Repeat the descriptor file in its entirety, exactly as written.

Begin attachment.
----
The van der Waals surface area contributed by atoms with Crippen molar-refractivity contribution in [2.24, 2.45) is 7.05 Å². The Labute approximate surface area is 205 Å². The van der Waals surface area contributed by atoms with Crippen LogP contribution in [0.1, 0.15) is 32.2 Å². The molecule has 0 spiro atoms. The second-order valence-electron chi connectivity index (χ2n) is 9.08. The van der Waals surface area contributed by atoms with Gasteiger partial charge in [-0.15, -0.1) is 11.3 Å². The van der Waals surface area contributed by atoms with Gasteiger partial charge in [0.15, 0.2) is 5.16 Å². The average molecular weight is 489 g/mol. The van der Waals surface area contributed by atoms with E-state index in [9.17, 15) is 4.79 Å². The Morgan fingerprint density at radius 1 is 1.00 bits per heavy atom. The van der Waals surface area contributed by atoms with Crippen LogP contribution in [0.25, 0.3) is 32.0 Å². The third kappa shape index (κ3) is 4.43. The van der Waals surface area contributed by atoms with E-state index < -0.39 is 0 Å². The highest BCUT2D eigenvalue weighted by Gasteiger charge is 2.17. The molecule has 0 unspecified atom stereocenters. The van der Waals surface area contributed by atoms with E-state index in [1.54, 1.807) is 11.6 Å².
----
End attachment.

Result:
The van der Waals surface area contributed by atoms with Crippen molar-refractivity contribution in [2.24, 2.45) is 7.05 Å². The Labute approximate surface area is 205 Å². The van der Waals surface area contributed by atoms with Crippen LogP contribution in [0.1, 0.15) is 32.2 Å². The molecule has 0 spiro atoms. The second-order valence-electron chi connectivity index (χ2n) is 9.08. The van der Waals surface area contributed by atoms with Gasteiger partial charge in [-0.15, -0.1) is 11.3 Å². The van der Waals surface area contributed by atoms with Gasteiger partial charge in [0.15, 0.2) is 5.16 Å². The average molecular weight is 489 g/mol. The van der Waals surface area contributed by atoms with E-state index in [9.17, 15) is 4.79 Å². The Morgan fingerprint density at radius 1 is 1.00 bits per heavy atom. The van der Waals surface area contributed by atoms with Crippen LogP contribution in [0.25, 0.3) is 32.0 Å². The third kappa shape index (κ3) is 4.43. The van der Waals surface area contributed by atoms with E-state index < -0.39 is 0 Å². The highest BCUT2D eigenvalue weighted by Gasteiger charge is 2.17. The molecule has 0 unspecified atom stereocenters. The van der Waals surface area contributed by atoms with E-state index in [1.54, 1.807) is 11.6 Å².